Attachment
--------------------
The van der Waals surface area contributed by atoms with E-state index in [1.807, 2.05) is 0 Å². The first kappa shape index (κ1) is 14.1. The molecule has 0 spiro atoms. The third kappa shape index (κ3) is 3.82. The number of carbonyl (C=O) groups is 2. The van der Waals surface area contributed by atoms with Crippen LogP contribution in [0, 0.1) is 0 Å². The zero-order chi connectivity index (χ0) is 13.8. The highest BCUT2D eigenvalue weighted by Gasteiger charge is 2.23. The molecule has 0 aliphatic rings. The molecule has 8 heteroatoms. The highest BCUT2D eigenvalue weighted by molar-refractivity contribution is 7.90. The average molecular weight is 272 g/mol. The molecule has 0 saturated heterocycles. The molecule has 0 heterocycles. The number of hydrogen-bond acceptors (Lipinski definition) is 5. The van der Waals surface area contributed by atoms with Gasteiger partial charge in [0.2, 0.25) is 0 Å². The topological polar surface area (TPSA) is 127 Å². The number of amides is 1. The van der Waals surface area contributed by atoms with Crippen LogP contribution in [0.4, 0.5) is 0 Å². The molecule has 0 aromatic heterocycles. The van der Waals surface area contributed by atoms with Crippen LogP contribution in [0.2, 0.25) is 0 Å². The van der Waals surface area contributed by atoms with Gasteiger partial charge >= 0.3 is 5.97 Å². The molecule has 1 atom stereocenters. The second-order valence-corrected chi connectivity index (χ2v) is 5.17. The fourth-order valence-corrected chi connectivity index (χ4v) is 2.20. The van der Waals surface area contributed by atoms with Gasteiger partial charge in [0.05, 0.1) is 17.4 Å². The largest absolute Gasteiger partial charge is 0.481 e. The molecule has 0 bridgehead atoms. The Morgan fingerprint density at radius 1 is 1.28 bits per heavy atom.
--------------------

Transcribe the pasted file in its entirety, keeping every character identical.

The van der Waals surface area contributed by atoms with E-state index in [1.807, 2.05) is 0 Å². The first kappa shape index (κ1) is 14.1. The molecule has 0 spiro atoms. The third kappa shape index (κ3) is 3.82. The number of carbonyl (C=O) groups is 2. The van der Waals surface area contributed by atoms with Crippen LogP contribution in [0, 0.1) is 0 Å². The zero-order chi connectivity index (χ0) is 13.8. The highest BCUT2D eigenvalue weighted by Gasteiger charge is 2.23. The molecule has 0 aliphatic rings. The molecule has 8 heteroatoms. The highest BCUT2D eigenvalue weighted by molar-refractivity contribution is 7.90. The average molecular weight is 272 g/mol. The molecule has 0 saturated heterocycles. The molecule has 0 heterocycles. The number of hydrogen-bond acceptors (Lipinski definition) is 5. The van der Waals surface area contributed by atoms with Gasteiger partial charge in [0.2, 0.25) is 0 Å². The topological polar surface area (TPSA) is 127 Å². The number of amides is 1. The van der Waals surface area contributed by atoms with Crippen LogP contribution in [0.4, 0.5) is 0 Å². The molecule has 0 aromatic heterocycles. The van der Waals surface area contributed by atoms with Crippen LogP contribution in [0.2, 0.25) is 0 Å². The van der Waals surface area contributed by atoms with Gasteiger partial charge >= 0.3 is 5.97 Å². The molecule has 1 atom stereocenters. The second-order valence-corrected chi connectivity index (χ2v) is 5.17. The fourth-order valence-corrected chi connectivity index (χ4v) is 2.20. The van der Waals surface area contributed by atoms with Gasteiger partial charge in [0.05, 0.1) is 17.4 Å². The largest absolute Gasteiger partial charge is 0.481 e. The molecule has 0 bridgehead atoms. The Morgan fingerprint density at radius 1 is 1.28 bits per heavy atom.